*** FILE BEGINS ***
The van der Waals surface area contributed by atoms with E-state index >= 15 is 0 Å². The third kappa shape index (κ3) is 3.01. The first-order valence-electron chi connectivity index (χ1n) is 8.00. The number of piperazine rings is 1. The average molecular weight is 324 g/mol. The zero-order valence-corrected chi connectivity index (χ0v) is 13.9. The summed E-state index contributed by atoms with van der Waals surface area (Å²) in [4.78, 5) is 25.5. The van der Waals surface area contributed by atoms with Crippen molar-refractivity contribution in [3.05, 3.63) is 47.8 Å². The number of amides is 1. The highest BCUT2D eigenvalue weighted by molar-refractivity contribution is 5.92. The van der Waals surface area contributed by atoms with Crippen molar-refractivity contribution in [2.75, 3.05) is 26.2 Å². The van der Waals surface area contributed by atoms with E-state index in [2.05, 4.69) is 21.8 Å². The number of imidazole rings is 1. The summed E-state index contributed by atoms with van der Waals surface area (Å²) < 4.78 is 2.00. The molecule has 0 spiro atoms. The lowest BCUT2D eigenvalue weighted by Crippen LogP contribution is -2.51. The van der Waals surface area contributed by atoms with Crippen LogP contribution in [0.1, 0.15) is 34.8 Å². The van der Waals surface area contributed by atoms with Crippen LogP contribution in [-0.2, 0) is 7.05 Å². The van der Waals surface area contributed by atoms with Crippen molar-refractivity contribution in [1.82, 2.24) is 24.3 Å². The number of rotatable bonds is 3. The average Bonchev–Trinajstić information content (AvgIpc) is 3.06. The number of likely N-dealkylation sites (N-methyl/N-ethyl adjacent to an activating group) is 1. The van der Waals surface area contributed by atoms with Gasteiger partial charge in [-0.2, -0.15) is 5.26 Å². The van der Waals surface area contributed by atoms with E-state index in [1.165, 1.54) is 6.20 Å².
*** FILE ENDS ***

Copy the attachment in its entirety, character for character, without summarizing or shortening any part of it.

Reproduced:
The van der Waals surface area contributed by atoms with E-state index >= 15 is 0 Å². The third kappa shape index (κ3) is 3.01. The first-order valence-electron chi connectivity index (χ1n) is 8.00. The number of piperazine rings is 1. The average molecular weight is 324 g/mol. The zero-order valence-corrected chi connectivity index (χ0v) is 13.9. The summed E-state index contributed by atoms with van der Waals surface area (Å²) in [4.78, 5) is 25.5. The van der Waals surface area contributed by atoms with Crippen molar-refractivity contribution in [3.05, 3.63) is 47.8 Å². The number of amides is 1. The highest BCUT2D eigenvalue weighted by molar-refractivity contribution is 5.92. The van der Waals surface area contributed by atoms with Crippen molar-refractivity contribution in [2.75, 3.05) is 26.2 Å². The van der Waals surface area contributed by atoms with E-state index in [2.05, 4.69) is 21.8 Å². The number of imidazole rings is 1. The summed E-state index contributed by atoms with van der Waals surface area (Å²) < 4.78 is 2.00. The molecule has 0 spiro atoms. The lowest BCUT2D eigenvalue weighted by Crippen LogP contribution is -2.51. The van der Waals surface area contributed by atoms with Crippen LogP contribution in [0.1, 0.15) is 34.8 Å². The van der Waals surface area contributed by atoms with Crippen LogP contribution in [-0.2, 0) is 7.05 Å². The van der Waals surface area contributed by atoms with Crippen molar-refractivity contribution in [1.82, 2.24) is 24.3 Å². The number of rotatable bonds is 3. The average Bonchev–Trinajstić information content (AvgIpc) is 3.06. The number of likely N-dealkylation sites (N-methyl/N-ethyl adjacent to an activating group) is 1. The van der Waals surface area contributed by atoms with Gasteiger partial charge in [-0.2, -0.15) is 5.26 Å². The van der Waals surface area contributed by atoms with E-state index in [1.165, 1.54) is 6.20 Å².